Interview: Maria Claudia, Samambaia, Florist and Owner, Samambaia flowers
For all the scientific research that supports the concept of biophilia - an innate and genetically-determined affinity of human beings with the natural world – the simple reality is that flowers have an ethereal ability to make us feel happy and at peace and, like a timeless work of art, transcend the boundaries of language or culture to unify us all in an appreciation of beauty.
For florist Maria Claudia, the delicate (and often challenging) art of creating floral installations of scale is both a passion and privilege. Her bespoke installations at International Towers combine an absolute commitment to sustainability, as well as a desire to showcase the unique native flora of Australia where possible in a creative and inspiring way.
Tell us a little about your story. How did you come to be involved with floristry?
It all began very serendipitously. I was studying jazz music in New York City while working in a restaurant in Tribeca. The restaurant kept having issues with their florist, and one day I said to the manager, “I think I could do better than that...” as you do... and she invited me to have a go. I started going to the Manhattan flower district in the middle of the night and started arranging flowers for the club every week. People were impressed and would ask who had created the arrangements. That was the beginning of my career!
You’ve worked with International Towers for a few years now. What have been your inspirations for the installations you’ve created for the Tower Two and Tower Three community?
My inspirations always come from what I see in nature. Working with International Towers has been such an incredible journey as sustainability is always our first priority (and how it should be for everything we do in life). That is where the project begins, and all the elements I source have to fit within this framework. It means we try and only source locally, and source plants and flowers that are sustainably grown. We also try and use plants that can be dried and reused for future installations. As the plants age, they take on completely new forms and colours, so they continue to live on.
Tell us about the community of growers you work with. What are the most important aspects of your relationships with growers?
After 15 years of going to the flower markets and dealing with growers from all around Australia directly, they do become part of your “flower family”. I see most of these people at least three times per week and could be in touch with them over the phone five times a week. I see more of them than my close friends. The respect, appreciation and understanding of what they do is the most important part of our relationship. Florists would never be able to achieve what we do if it wasn’t for the community of skilled and dedicated growers that supplies us with the beautiful, seasonal flowers that bring joy to so many people.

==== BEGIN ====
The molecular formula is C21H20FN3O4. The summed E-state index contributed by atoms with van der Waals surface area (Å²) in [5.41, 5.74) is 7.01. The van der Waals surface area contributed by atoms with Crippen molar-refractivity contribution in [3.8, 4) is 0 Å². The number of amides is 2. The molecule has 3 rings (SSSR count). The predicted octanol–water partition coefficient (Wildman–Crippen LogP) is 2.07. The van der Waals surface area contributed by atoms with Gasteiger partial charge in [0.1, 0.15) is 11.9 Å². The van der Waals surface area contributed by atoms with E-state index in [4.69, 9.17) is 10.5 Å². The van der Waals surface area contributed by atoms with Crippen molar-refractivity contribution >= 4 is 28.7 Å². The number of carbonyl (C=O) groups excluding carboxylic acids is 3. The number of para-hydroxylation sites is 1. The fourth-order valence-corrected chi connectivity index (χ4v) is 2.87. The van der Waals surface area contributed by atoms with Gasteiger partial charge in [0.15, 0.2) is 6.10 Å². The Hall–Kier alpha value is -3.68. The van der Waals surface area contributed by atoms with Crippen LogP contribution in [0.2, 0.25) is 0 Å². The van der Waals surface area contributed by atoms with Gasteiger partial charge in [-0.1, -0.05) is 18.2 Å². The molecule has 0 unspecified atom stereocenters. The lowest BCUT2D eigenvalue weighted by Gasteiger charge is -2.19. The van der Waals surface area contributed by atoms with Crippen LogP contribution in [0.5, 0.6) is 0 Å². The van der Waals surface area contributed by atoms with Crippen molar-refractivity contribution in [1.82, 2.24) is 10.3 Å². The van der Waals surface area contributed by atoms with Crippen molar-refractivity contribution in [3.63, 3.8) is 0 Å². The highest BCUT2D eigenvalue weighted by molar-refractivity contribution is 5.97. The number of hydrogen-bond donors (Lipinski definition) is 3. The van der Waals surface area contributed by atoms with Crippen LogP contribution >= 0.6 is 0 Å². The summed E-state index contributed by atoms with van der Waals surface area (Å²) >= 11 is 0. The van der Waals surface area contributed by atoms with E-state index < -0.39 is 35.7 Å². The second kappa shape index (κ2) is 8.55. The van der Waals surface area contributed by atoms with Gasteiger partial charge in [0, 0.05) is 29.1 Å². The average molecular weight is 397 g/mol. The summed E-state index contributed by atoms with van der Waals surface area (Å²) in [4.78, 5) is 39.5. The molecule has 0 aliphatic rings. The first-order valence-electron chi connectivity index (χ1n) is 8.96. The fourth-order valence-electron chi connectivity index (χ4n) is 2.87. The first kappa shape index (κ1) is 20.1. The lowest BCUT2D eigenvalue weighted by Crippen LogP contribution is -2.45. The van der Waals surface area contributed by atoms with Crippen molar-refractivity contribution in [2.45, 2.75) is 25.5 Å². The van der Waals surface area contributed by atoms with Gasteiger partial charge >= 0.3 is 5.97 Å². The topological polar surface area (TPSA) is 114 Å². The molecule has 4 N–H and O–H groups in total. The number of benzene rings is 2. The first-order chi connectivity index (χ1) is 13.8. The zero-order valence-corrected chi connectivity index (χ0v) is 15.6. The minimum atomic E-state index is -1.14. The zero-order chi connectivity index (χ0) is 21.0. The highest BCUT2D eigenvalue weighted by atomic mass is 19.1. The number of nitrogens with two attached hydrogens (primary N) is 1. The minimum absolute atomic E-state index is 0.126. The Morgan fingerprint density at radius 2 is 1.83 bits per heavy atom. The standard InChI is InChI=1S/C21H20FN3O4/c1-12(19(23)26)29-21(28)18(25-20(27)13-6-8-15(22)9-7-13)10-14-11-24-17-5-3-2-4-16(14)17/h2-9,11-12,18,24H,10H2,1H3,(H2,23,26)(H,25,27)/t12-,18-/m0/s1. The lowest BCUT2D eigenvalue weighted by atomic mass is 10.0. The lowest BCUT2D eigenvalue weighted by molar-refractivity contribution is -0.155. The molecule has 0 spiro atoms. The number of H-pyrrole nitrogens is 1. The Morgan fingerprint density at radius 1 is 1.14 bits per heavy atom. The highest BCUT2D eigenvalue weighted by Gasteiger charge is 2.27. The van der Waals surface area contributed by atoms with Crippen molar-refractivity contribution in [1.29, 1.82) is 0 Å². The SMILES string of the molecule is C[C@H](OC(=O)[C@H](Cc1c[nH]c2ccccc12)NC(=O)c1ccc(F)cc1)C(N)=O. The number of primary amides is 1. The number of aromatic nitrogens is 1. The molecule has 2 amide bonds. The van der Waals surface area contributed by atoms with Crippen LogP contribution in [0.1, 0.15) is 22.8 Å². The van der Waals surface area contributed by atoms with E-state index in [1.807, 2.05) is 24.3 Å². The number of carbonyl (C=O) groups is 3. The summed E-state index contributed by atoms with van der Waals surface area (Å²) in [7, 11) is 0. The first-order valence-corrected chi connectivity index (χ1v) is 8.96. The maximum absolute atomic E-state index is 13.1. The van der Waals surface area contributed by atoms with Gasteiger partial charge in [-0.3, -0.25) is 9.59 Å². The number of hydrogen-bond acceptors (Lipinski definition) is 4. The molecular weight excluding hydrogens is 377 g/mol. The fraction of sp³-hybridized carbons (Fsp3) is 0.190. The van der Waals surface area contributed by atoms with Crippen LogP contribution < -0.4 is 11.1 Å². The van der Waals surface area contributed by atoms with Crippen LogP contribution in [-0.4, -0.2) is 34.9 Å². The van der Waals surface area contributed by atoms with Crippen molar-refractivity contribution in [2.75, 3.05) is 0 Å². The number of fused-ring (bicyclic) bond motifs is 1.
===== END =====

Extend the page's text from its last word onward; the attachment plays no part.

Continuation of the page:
How can you be sensitive to sustainability, without compromising your creative vision?
That is the challenge, and that is the beauty of the end result itself. To be sustainable takes a lot more work. We are saving and reusing every single, possible material that we can and that means taking it all apart, storing it, protecting it and starting again. You just have to say “no” as much as possible to anything that isn’t sustainable and see what you are left to play with.
The art is in making something new with things you’ve used in the past. Many of the plants we use are just as beautiful when they are dry as when we first picked them, especially many Australian natives.
How do you feel the community benefits from experiencing a floral installation?
It’s a simple thing, I genuinely believe flowers and plants make people feel good. Having floral installations of this scale allows people to possibly experience some varieties of plants and flowers for the very first time in their lives. Some of the plants we source grow naturally in the outback, so many people who live in the city may have never come close to some Australian natives. The fact that people in the community can take a minute or so out of their busy day to just pause and enjoy a presentation of nature and the things that grow on the land, I believe, can have a very positive and powerful impact on how they feel for the rest of the day.
An appreciation of flowers and nature is something everyone has in common, regardless of our age, culture or lifestyle. These installations are more than just about celebrating an event such as Christmas – they start conversations, and they give the entire community something to enjoy and appreciate equally.